We Need Each Other

It was the first Sunday at our new church and as I made my way to the front row, I met Joe.  While I observed right away that Joe had been born with Downs Syndrome, I had no idea at the time how meaningful Joe would become to me. Joe sat right next to me on the front row.  Our first conversation was very short.  It went like this:

“Hi my name is Joe, what’s your name?”

“Hi Joe, I’m Brady.”

“Are you my new pastor?”

“Yes I am, it’s good to meet you, Joe…” But before I could finish my sentence Joe embraced me in a hug.  That was the first of many hugs from Joe.

There was so much Joe didn’t know about me.  He didn’t know my strengths, my weaknesses, my passions, my interests, or even my name, but he did know that I was his pastor.  That was all it took for Joe.  He loved on me just because he loved to love people. I quickly found out that this was just the beginning of Joe loving on me.

The second Sunday Joe met me on the front row again with a pressing question. Joe touched his goatee and then he patted his bald head and asked, “Who do I look like?”

“I don’t know, who?”

With a big smile Joe said, “I look like you!”

As I smiled back I responded. “I like your hair cut, Joe. It looks good on you.”

“Do you want to touch my head?”

“Sure,” I replied, knowing Joe was determined that I touch his bald head no matter what I said.

I should have guessed what would come next. “Can I touch your head?”

I told him sure.

After we patted each other on the head, Joe gave me a full grin. As my heart warmed I hugged him and said, “I love you, Joe.”

But his response surprised me.

“I love you, Dad.”

“Dad? Joe, I think you are almost old enough to be my Dad. How about brother?”

“Okay, Dad,” Joe replied.

From that day on, the ritual repeated every single Sunday. Without fail we would have the same exchange week after week. But every time I was greeted with fresh exuberance and authentic love.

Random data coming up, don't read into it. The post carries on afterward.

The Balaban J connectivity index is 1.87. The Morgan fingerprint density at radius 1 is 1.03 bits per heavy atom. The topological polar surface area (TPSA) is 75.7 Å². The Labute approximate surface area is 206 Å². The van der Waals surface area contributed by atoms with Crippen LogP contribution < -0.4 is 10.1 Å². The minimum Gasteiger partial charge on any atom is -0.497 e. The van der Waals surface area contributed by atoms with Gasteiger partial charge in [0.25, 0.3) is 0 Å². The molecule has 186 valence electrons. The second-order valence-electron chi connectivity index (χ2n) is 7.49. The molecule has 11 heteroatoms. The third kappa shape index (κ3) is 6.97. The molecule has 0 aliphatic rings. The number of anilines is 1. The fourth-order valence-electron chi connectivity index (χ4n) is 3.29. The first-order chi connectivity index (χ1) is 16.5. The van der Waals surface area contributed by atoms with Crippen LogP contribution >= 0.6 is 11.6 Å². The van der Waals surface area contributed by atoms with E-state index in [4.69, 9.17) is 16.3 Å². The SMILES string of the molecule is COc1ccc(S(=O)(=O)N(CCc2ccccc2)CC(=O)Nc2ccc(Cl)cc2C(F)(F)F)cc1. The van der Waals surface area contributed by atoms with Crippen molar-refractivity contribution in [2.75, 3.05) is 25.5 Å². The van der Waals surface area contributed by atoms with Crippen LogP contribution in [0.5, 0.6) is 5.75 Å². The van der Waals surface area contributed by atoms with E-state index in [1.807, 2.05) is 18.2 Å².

Rom. 12:5b (NLT) “Since we are all one body in Christ, we belong to each other, and each of us needs all the others.”

We really do need each other.

Joe got that.

Joe lived that.

I have learned a lot from Joe, some new things, and some things that I had learned before but Joe helped bring them to life again. I will never forget the many Sunday mornings just before church would start. After our weekly greeting ritual, Joe would sit next to me. Sometimes I might have a guest speaker with me or family from out of town but no matter what, Joe would sit right next to me. Joe insisted that we be together. It was hard to be lonely around Joe. He brought community right to you.

Right after Joe would sit next to me, just before the service would start, he would ask, “What’s the scripture?” Joe insisted that I not only tell him the scripture for the sermon but that I would turn his bible to the right place. No matter what passage I had prepared, Joe would always suggest I use John 3:16.  Then he would quote it to me. Not every week, but often he would then offer to preach for me if I wanted. I would thank Joe but let him know I was okay. “I’ve got it today, Joe.”

I will never forget Joe’s answer one day. He only said it to me once (which was unusual for Joe) but it only took once to stick with me.

“I am here if you need me. I think you need me today!”

I am sure Joe was referring to his offer to preach, and while I felt the Lord had once again already prepared my heart, Joe was so right. I did need Him!